This post is authored by Ms. Dithi Chakrabortty, a self-taught freelance artist from Geneva, Switzerland. Dithi’s work has been featured in various Indian and international magazines and websites. She takes on private commissions and also sells her work online through her Etsy shop.

My childhood – including my family and the home that I grew up in –  has almost everything to do with my love for art.  I remember vividly my very first art lesson, at 4 years of age:  my mother was teaching me how to draw flowers.  She would emphasize drawing “clear, confident lines” and would say “….try to use the eraser as less as possible, keep it neat.” I probably fell in love with creating art right then, watching Maa enjoy herself as she drew a bouquet sitting pretty in a vase with a Camel HB pencil – helping me with my first drawing copy.

A lot of learning and inspiration came from the family.  Both of my two elder sisters loved art and crafts.  Sitting down to paint was a way to relax for all three of us –  on weekends and even on some vacations.  Both parents encouraged us to take our art-kits along when we travelled – so we could draw scenes from holidays to bring back home as visual journals.

Then there was this one-of-a-kind art school that we attended (all three of us in succession) in the quaint little town where we grew up – very close to Kolkata, India.  It was a school that didn’t just hand out certificates to students at the end of a cut and dry curriculum; it was a place where kids learnt how to enjoy and immerse themselves in the process of creating something that is their own.  One of the many interesting activities in our class was when our teacher took a blank page from each one of our copies, hand-drew borders to the page and then wrote in the top right hand corner Mon theke which in Bengali means “from your imagination.” Those blank bordered pages became the windows that led us into our own creative worlds.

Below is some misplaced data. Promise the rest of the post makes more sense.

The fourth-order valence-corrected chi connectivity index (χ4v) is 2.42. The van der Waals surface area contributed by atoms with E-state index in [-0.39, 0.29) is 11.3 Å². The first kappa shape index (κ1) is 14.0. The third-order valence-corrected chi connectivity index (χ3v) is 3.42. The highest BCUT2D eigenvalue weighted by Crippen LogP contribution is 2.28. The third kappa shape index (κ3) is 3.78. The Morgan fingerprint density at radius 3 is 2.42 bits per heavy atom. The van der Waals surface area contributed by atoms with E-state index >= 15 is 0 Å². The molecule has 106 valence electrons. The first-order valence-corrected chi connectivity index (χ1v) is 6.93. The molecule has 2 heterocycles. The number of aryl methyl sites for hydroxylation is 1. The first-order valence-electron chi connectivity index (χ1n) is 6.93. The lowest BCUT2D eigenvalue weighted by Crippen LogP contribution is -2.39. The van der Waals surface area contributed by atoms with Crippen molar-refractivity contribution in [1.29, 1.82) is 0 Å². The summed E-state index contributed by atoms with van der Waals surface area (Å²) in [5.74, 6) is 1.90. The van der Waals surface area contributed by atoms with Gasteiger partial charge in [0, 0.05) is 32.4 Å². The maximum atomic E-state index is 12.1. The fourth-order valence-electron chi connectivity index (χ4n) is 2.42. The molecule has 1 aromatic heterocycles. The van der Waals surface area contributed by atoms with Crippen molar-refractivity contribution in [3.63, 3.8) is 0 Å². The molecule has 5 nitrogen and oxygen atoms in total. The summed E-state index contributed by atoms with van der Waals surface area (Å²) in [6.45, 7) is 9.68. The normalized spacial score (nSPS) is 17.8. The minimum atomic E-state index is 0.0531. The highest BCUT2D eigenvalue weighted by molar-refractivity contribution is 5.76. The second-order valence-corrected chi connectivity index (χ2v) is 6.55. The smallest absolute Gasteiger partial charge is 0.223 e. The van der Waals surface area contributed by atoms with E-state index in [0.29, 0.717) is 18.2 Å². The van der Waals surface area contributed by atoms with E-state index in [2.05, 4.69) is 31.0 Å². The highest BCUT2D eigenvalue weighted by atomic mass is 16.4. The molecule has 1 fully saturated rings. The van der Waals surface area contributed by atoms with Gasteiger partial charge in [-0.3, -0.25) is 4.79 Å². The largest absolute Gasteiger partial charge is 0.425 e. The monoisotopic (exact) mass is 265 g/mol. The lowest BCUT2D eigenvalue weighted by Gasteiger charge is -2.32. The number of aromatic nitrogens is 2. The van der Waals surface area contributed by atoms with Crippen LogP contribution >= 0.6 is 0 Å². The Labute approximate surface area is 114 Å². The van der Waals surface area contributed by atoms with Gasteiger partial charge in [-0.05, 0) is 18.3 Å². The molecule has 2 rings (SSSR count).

Meaningful family activities can go a long way in stimulating children to express themselves creatively.  Every time there was a birthday in our family, for example, it was sort of a tradition to make gifts and greeting cards from the scratch (buying presents was not considered a cool thing to do as it was the “easier-way-out”).  Not just that, we would make gifts out of recycled products – the idea was to create something thoughtful and relevant, with whatever resources were around.  So birthdays meant thinking ahead of time, trying to conceive an appropriate gift without being repetitive and then giving that idea shape and form.

Making art, as you can see by now, is associated with loads of happy memories from childhood, probably the reason why it still remains for me:  a therapeutic process and one of the best ways to unwind and introspect.  This, to my mind, is one of the most valuable gifts parents can give to their children – enabling them to appreciate the fact that you will have a beautiful friend in any form of art, be it music, painting, photography, drama or dance – a  friend that is demanding but one that will never fail you.  On that note, I hope all of you parents reading this today will take a page Mon theke and give that to your little one(s), letting their creativity take flight and letting them have fun as they fill it up.

© 2010 Dithi Chakrabortty


This post is authored by Ms. Dithi Chakrabortty, a self-taught freelance artist from Geneva, Switzerland.  Dithi’s work has been featured in various Indian and international magazines and websites.  She takes on private commissions and also sells her work online through her Etsy shop.